Document: N1683
Date: 2013-03-12

Defect Report #4nn

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Submitter: Douglas Walls
Submission Date: 2013-03-12
Reference Document: N1683
Version: 1.0
Subject: Issue with constraints for wide character function arguments involving RSIZE_MAX


K. The strncat_s function
The strncat_s() has a constraint that neither s1max nor n shall be greater than RSIZE_MAX.
Both s1max and n are defined as representing a number of char sized characters.

K. The wcsncpy_s function
The same constraint is given for the function the wcsncat_s() function, i.e. that neither s1max nor n shall be greater than RSIZE_MAX.  For wcsncat_s(), s1max and n are defined as representing a number of wchar_t sized characters.  On most implementations the size of a wide characters is many times the size of a char.  On Solaris it is 4 time the size.

K.3.4 Integer types <stdint.h> is defined as follows
1 The header <stdint.h> defines a macro.
2 The macro is


which expands to a value 386) of type size_t. Functions that have parameters of type rsize_t consider it a runtime-constraint violation if the values of those parameters are greater than RSIZE_MAX.

386) The macro RSIZE_MAX need not expand to a constant expression.

Recommended practice

3 Extremely large object sizes are frequently a sign that an object’s size was calculated incorrectly. For example, negative numbers appear as very large positive numbers when converted to an unsigned type like size_t. Also, some implementations do not support objects as large as the maximum value that can be represented by type size_t.

4 For those reasons, it is sometimes beneficial to restrict the range of object sizes to detect programming errors. For implementations targeting machines with large address spaces, it is recommended that RSIZE_MAX be defined as the smaller of the size of the largest object supported or (SIZE_MAX >> 1), even if this limit is smaller than the size of some legitimate, but very large, objects. Implementations targeting machines with small address spaces may wish to define RSIZE_MAX as SIZE_MAX, which means that there is no object size that is considered a runtime-constraint violation.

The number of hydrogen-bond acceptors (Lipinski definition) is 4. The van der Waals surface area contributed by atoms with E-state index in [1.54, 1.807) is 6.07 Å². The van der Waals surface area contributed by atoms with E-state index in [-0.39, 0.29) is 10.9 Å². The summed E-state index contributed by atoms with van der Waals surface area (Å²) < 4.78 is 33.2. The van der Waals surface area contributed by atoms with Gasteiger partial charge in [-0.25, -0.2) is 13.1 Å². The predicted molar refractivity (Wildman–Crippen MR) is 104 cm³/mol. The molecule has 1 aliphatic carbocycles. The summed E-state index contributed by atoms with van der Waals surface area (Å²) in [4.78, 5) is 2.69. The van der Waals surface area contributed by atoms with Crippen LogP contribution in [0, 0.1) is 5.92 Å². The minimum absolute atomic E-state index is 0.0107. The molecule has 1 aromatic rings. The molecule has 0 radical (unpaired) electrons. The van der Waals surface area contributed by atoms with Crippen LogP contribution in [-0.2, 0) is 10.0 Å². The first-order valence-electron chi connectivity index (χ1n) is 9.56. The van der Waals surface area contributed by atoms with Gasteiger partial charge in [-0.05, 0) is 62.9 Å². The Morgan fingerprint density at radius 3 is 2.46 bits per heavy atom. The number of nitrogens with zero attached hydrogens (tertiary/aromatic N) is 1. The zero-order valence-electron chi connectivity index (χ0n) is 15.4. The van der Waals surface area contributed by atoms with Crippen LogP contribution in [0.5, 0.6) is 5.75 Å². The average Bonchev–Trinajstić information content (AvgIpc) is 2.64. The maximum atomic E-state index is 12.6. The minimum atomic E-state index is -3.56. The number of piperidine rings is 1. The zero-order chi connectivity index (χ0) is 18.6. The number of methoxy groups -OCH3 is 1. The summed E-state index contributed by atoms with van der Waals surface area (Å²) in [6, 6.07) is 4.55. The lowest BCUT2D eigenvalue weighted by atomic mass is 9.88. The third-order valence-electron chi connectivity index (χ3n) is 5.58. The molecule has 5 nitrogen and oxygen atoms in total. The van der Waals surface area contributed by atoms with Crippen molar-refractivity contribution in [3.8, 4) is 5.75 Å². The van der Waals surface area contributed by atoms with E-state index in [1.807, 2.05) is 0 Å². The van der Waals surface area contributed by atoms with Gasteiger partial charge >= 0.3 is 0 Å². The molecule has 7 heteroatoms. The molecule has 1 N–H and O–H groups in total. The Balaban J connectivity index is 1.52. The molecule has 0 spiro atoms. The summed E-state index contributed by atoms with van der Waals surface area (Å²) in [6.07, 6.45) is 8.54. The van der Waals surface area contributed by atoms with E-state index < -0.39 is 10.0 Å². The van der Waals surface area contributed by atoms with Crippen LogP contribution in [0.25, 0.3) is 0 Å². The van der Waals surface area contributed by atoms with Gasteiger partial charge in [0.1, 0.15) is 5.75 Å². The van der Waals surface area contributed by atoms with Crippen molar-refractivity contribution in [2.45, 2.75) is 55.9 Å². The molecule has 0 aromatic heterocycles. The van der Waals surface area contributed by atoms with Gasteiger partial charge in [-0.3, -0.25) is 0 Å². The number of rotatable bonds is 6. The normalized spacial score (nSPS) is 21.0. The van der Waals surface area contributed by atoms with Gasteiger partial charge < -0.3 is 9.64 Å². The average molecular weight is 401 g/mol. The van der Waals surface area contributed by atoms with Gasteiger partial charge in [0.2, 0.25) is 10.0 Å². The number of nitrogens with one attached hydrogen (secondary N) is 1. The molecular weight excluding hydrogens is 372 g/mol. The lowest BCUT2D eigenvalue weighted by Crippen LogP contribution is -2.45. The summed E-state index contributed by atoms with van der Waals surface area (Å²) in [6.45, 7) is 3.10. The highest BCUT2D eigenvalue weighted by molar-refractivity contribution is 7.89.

The recommended practice implies RSIZE_MAX represents maximum object sizes.

Footnote 386) implies an implementation can adjust what RSIZE_MAX expands to depending upon the context in which it is being used.  But what I don't understand is how, the user can take advantage of RSIZE_MAX to check the values of n and s1max prior to calling the function wcsncpy_s in order to avoid violating the runtime constraint error.  There is no context in which the implementation can expand RSIZE_MAX to the value they need.


  if ((s1max <= RSIZE_MAX) & (n <= RSIZE_MAX))
     error = wcsncpy_s (s1, s1max, s2 n);  // Assume no other runtime constraints
     if (error != 0) {
        // Since RSIZE_MAX is not a constant expression
        // Can this ever occur due to s1max or n being greater than RSIZE_MAX?

Is a conforming implementation allowed  to return a non-zero value for wcsncpy_s() in the example above?

N1147 the Rationale for TR24731 explains implementations might wish to adjust the value of RSIZE_MAX dynamically, and gives several scenarios for doing so. None of which seem germane to the questions raised here.

So what is the purpose of providing the macro RSIZE_MAX?
If the purpose is to limit all buffer sizes to RSIZE_MAX, it's use in constraints for wide character functions appear to be malformed.

The definitions of wcsncpy_s() and strncat_s() have constraints that treat their arguments that represent character counts as if those counts represent the size of an object that can be tested against RSIZE_MAX in the same way.  But those character counts represent characters of very different sizes.  And thus very different object sizes.  Maybe the constraint error for wcsncpy_s() arguments smax1 and n should be rewritten as something like:

  Neither (s1max * sizeof(wchar_t)) nor (n * sizeof(wchar_t)) shall be greater than RSIZE_MAX.

Other functions where max argument represent the number of
wchar_t or multi-byte characters and may need similar changes


Suggested Technical Corrigendum

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